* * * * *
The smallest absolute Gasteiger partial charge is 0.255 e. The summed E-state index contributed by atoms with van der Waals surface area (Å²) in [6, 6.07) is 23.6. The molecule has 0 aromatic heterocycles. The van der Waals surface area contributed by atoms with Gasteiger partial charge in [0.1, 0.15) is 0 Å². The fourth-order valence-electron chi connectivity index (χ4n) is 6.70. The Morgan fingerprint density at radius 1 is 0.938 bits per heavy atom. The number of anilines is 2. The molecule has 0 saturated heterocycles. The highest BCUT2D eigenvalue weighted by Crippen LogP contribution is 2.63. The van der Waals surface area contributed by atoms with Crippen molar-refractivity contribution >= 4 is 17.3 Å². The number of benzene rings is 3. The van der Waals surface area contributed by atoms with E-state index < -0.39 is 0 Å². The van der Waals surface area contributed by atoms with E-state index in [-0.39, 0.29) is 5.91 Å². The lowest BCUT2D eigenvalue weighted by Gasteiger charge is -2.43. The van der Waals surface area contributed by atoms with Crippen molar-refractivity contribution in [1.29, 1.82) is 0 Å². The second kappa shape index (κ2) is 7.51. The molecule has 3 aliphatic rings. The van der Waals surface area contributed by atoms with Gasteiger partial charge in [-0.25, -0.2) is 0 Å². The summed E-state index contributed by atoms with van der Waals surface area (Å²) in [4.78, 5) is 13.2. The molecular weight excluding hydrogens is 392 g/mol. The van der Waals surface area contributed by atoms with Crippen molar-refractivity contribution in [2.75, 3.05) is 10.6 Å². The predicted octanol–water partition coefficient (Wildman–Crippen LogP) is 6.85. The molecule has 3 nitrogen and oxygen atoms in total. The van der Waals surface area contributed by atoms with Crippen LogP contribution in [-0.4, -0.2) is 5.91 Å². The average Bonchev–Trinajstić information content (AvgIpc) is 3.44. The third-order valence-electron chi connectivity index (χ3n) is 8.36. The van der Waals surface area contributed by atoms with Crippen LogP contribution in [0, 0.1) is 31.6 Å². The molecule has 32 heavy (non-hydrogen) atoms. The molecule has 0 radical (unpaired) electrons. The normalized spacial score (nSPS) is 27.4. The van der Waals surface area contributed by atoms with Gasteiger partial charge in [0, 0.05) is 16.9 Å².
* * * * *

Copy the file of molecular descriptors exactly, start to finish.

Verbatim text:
The smallest absolute Gasteiger partial charge is 0.255 e. The summed E-state index contributed by atoms with van der Waals surface area (Å²) in [6, 6.07) is 23.6. The molecule has 0 aromatic heterocycles. The van der Waals surface area contributed by atoms with Gasteiger partial charge in [0.1, 0.15) is 0 Å². The fourth-order valence-electron chi connectivity index (χ4n) is 6.70. The Morgan fingerprint density at radius 1 is 0.938 bits per heavy atom. The number of anilines is 2. The molecule has 0 saturated heterocycles. The highest BCUT2D eigenvalue weighted by Crippen LogP contribution is 2.63. The van der Waals surface area contributed by atoms with Crippen molar-refractivity contribution >= 4 is 17.3 Å². The number of benzene rings is 3. The van der Waals surface area contributed by atoms with E-state index < -0.39 is 0 Å². The van der Waals surface area contributed by atoms with E-state index in [-0.39, 0.29) is 5.91 Å². The lowest BCUT2D eigenvalue weighted by Gasteiger charge is -2.43. The van der Waals surface area contributed by atoms with Crippen molar-refractivity contribution in [1.29, 1.82) is 0 Å². The second kappa shape index (κ2) is 7.51. The molecule has 3 aliphatic rings. The van der Waals surface area contributed by atoms with Gasteiger partial charge in [-0.25, -0.2) is 0 Å². The summed E-state index contributed by atoms with van der Waals surface area (Å²) in [4.78, 5) is 13.2. The molecular weight excluding hydrogens is 392 g/mol. The van der Waals surface area contributed by atoms with Crippen molar-refractivity contribution in [2.75, 3.05) is 10.6 Å². The predicted octanol–water partition coefficient (Wildman–Crippen LogP) is 6.85. The molecule has 3 nitrogen and oxygen atoms in total. The van der Waals surface area contributed by atoms with Crippen LogP contribution in [-0.4, -0.2) is 5.91 Å². The average Bonchev–Trinajstić information content (AvgIpc) is 3.44. The third-order valence-electron chi connectivity index (χ3n) is 8.36. The van der Waals surface area contributed by atoms with Crippen LogP contribution in [0, 0.1) is 31.6 Å². The molecule has 32 heavy (non-hydrogen) atoms. The molecule has 0 radical (unpaired) electrons. The normalized spacial score (nSPS) is 27.4. The van der Waals surface area contributed by atoms with Gasteiger partial charge in [0, 0.05) is 16.9 Å².